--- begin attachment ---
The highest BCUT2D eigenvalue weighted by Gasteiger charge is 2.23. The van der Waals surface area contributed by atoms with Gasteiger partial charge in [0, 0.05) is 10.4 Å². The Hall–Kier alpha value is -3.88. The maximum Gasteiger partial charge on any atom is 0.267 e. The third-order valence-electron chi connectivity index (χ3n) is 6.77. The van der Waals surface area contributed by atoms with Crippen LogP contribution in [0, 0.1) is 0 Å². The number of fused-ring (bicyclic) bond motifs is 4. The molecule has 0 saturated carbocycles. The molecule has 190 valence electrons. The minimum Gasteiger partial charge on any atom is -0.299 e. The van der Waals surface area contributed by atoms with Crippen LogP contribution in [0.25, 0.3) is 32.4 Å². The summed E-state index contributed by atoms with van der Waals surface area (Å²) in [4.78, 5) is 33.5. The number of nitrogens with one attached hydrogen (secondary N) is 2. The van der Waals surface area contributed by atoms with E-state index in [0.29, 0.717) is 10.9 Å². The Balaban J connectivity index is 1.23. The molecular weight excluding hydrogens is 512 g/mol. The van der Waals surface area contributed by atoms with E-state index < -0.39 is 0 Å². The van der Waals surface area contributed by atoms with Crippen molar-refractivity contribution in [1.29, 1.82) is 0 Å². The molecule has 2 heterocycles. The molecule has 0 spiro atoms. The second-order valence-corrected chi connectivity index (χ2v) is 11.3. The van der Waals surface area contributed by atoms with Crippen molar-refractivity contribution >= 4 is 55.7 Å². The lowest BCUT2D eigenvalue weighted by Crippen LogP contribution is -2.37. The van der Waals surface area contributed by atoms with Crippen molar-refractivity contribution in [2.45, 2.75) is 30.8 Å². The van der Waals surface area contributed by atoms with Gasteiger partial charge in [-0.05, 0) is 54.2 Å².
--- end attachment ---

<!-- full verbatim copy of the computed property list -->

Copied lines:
The highest BCUT2D eigenvalue weighted by Gasteiger charge is 2.23. The van der Waals surface area contributed by atoms with Gasteiger partial charge in [0, 0.05) is 10.4 Å². The Hall–Kier alpha value is -3.88. The maximum Gasteiger partial charge on any atom is 0.267 e. The third-order valence-electron chi connectivity index (χ3n) is 6.77. The van der Waals surface area contributed by atoms with Crippen LogP contribution in [0, 0.1) is 0 Å². The number of fused-ring (bicyclic) bond motifs is 4. The molecule has 0 saturated carbocycles. The molecule has 190 valence electrons. The minimum Gasteiger partial charge on any atom is -0.299 e. The van der Waals surface area contributed by atoms with Crippen LogP contribution in [0.25, 0.3) is 32.4 Å². The summed E-state index contributed by atoms with van der Waals surface area (Å²) in [4.78, 5) is 33.5. The number of nitrogens with one attached hydrogen (secondary N) is 2. The van der Waals surface area contributed by atoms with E-state index in [0.29, 0.717) is 10.9 Å². The Balaban J connectivity index is 1.23. The molecular weight excluding hydrogens is 512 g/mol. The van der Waals surface area contributed by atoms with E-state index < -0.39 is 0 Å². The van der Waals surface area contributed by atoms with Crippen molar-refractivity contribution in [1.29, 1.82) is 0 Å². The molecule has 2 heterocycles. The molecule has 0 spiro atoms. The second-order valence-corrected chi connectivity index (χ2v) is 11.3. The van der Waals surface area contributed by atoms with Crippen molar-refractivity contribution >= 4 is 55.7 Å². The lowest BCUT2D eigenvalue weighted by Crippen LogP contribution is -2.37. The van der Waals surface area contributed by atoms with Crippen molar-refractivity contribution in [2.45, 2.75) is 30.8 Å². The van der Waals surface area contributed by atoms with Gasteiger partial charge in [-0.05, 0) is 54.2 Å².